goodwill I garnered with yesterday's post, I will now fritter away with this post. I will talk about an area of the game I'm not involved with, will not likely be involved with for some time. But it is an area of the game I enjoy spectating. Nullsec sovereignty.
(tl;dr: Technetium is a depleting resource. It depletes from a region, it begins to accumulate into another region.)
I sit here in Canada, all safe and in comfort, but I still take a keen interest in what goes on well outside my borders. The uprisings in Libya. The war in Afghanistan. The near civil war in Syria. The economic crisis in Greece. Or, when he was alive, Kim Jong Il looking at things.
It's really no different with EVE Online. I enjoy reading the political situations, the battle reports, the posturing of the big alliances in nullsec. For most of the last year, the action has been squarely in the northwest, with Goonswarm taking first Branch, and then Tenal. The action was multiplied when the Russians finally decided to have a disagreement, Shadow of xXDeathXx versus Solar Fleet, and finally with Red Alliance vacating their long held space and moving to Delve with nary an argument from the folks who were living there at the time of the move.
The Russian thing is over. Russians are pretty happy to keep the status quo unless you give grave insult to boiled cabbage. Nulli Secunda doesn't have the strength to but tickle Red Alliance, and Red Alliance seems content with the tickle fight. And then OTEC happened. The northwest is now all about the brohugs.
Nullsec seems to have entered a stagnant phase.
Goonswarm and the other technetium holding alliances are content to just play buddies and reap financial reward. I'm not saying that's wrong (I might do the same were I in The Mittani's shoes), but from a spectator perspective, it's boring. It's Chinese nullsec. Everyone bitches about Goonswarm and friends holding most of the technetium supply, yet nobody seems interested in trying to take a piece of the pie for themselves.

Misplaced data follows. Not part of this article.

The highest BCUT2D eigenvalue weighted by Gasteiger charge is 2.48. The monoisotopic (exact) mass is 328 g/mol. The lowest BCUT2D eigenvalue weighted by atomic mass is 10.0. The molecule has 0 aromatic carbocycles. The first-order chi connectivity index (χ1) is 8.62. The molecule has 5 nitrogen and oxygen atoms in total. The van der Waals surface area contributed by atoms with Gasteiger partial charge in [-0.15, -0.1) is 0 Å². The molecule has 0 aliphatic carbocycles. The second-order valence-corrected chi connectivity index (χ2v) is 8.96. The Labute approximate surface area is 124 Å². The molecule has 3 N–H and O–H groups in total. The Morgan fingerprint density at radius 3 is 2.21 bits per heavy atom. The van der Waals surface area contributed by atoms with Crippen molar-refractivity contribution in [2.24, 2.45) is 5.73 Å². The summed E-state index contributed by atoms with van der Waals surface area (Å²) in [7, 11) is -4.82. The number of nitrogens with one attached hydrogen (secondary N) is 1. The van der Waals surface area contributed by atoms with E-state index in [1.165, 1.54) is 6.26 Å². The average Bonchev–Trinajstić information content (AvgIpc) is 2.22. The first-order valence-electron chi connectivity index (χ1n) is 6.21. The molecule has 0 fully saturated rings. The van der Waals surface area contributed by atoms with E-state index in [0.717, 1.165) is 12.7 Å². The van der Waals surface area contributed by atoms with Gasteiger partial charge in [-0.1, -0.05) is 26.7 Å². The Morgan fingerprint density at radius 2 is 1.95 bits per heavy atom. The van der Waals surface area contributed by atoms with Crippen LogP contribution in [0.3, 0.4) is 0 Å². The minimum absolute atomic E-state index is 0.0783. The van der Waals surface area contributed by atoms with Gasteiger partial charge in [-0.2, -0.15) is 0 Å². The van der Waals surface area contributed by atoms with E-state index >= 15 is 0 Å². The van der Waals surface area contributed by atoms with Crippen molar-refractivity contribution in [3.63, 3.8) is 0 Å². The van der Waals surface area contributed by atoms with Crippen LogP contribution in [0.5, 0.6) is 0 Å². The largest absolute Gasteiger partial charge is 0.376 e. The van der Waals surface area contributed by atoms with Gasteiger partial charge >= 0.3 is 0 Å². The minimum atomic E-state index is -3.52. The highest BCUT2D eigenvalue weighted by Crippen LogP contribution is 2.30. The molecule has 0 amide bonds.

So, how to drive conflict? The obvious answer is to entice alliances to chase ISK. Technetium is the perfect carrot. There's nothing wrong with having one resource be more valuable than any other. The game doesn't require balance in that respect. But the game should use that resource to entice players into conflict, especially players who get too comfortable having it.
The idea is to make technetium a finite resource, rotating technetium throughout New Eden over time. You take three adjacent regions, and give them 100% of the technetium in New Eden. Working clockwise, choose another three adjacent regions. As technetium is depleted from the first three regions, it begins to accumulate in the next three regions. As technetium is mined and depleted in those next three regions, it begins appearing in another three regions, in a clockwise direction around the map. I refer to this as chasing the ISK. Those that greatly desire to control technetium, will be enticed to chase it. The have-nots, as they get it, will be encouraged to defend it. The vast amounts of ISK that can be garnered from technetium encourage people to go to war over it. It is no longer a resource they can sit on.
So, for example, let's say CCP implemented this idea. The first three regions that will hold the entirety of New Eden's technetium supply will be Fade, Pure Blind and Deklein. As the moons in those regions are mined out, technetium will begin accumulating on moons in Branch, Tenal and Tribute. As the moons in those regions are depleted, technetium will begin collecting on moons in the Vale of the Silent, Geminate and Cobalt Edge regions. So on and so forth, until eventually technetium again returns to Fade, Pure Blind and Deklein.
You can think of technetium as a comet. A core central mass with the greatest concentration of technetium, and the trailing tail with ever decreasing concentrations towards its end. This comet orbits the outer regions of New Eden on an 18 or so month cycle (given average moon mining tendencies.)
It's hard to predict what the players would do with such a system, how they'd attempt to game it, but I don't foresee any sort of equilibrium evolving. If technetium isn't mined, it doesn't accumulate elsewhere. If it isn't mined, it doesn't enter the market. If it doesn't enter the market, the cost of goods requiring technetium sky rocket, which should further entice groups into war.
The idea strikes me as relatively sound, but what problems do you all foresee? How do you predict this system playing out in the reality of the game?